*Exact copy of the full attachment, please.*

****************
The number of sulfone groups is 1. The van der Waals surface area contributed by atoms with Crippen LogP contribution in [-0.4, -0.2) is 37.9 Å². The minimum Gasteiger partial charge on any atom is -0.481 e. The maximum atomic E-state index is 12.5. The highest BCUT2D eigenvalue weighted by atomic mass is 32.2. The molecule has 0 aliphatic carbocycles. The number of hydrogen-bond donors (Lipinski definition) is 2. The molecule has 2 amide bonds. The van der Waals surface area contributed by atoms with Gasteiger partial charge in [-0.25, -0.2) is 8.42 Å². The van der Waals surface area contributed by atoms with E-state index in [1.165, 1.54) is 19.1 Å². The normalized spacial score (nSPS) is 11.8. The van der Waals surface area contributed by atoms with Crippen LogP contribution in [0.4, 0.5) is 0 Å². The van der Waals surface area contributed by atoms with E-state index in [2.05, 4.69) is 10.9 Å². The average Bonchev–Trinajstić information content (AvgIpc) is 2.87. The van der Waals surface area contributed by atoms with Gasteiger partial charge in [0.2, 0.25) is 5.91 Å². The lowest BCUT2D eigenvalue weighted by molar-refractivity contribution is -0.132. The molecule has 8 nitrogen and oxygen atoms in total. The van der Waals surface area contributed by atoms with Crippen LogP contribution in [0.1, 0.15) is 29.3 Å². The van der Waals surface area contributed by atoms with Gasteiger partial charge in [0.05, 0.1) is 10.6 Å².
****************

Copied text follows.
The number of sulfone groups is 1. The van der Waals surface area contributed by atoms with Crippen LogP contribution in [-0.4, -0.2) is 37.9 Å². The minimum Gasteiger partial charge on any atom is -0.481 e. The maximum atomic E-state index is 12.5. The highest BCUT2D eigenvalue weighted by atomic mass is 32.2. The molecule has 0 aliphatic carbocycles. The number of hydrogen-bond donors (Lipinski definition) is 2. The molecule has 2 amide bonds. The van der Waals surface area contributed by atoms with Gasteiger partial charge in [-0.25, -0.2) is 8.42 Å². The van der Waals surface area contributed by atoms with E-state index in [1.165, 1.54) is 19.1 Å². The normalized spacial score (nSPS) is 11.8. The van der Waals surface area contributed by atoms with Crippen LogP contribution in [0.4, 0.5) is 0 Å². The van der Waals surface area contributed by atoms with E-state index in [2.05, 4.69) is 10.9 Å². The average Bonchev–Trinajstić information content (AvgIpc) is 2.87. The van der Waals surface area contributed by atoms with Gasteiger partial charge in [0.2, 0.25) is 5.91 Å². The lowest BCUT2D eigenvalue weighted by molar-refractivity contribution is -0.132. The molecule has 8 nitrogen and oxygen atoms in total. The van der Waals surface area contributed by atoms with Crippen LogP contribution in [0.1, 0.15) is 29.3 Å². The van der Waals surface area contributed by atoms with Gasteiger partial charge in [0.05, 0.1) is 10.6 Å².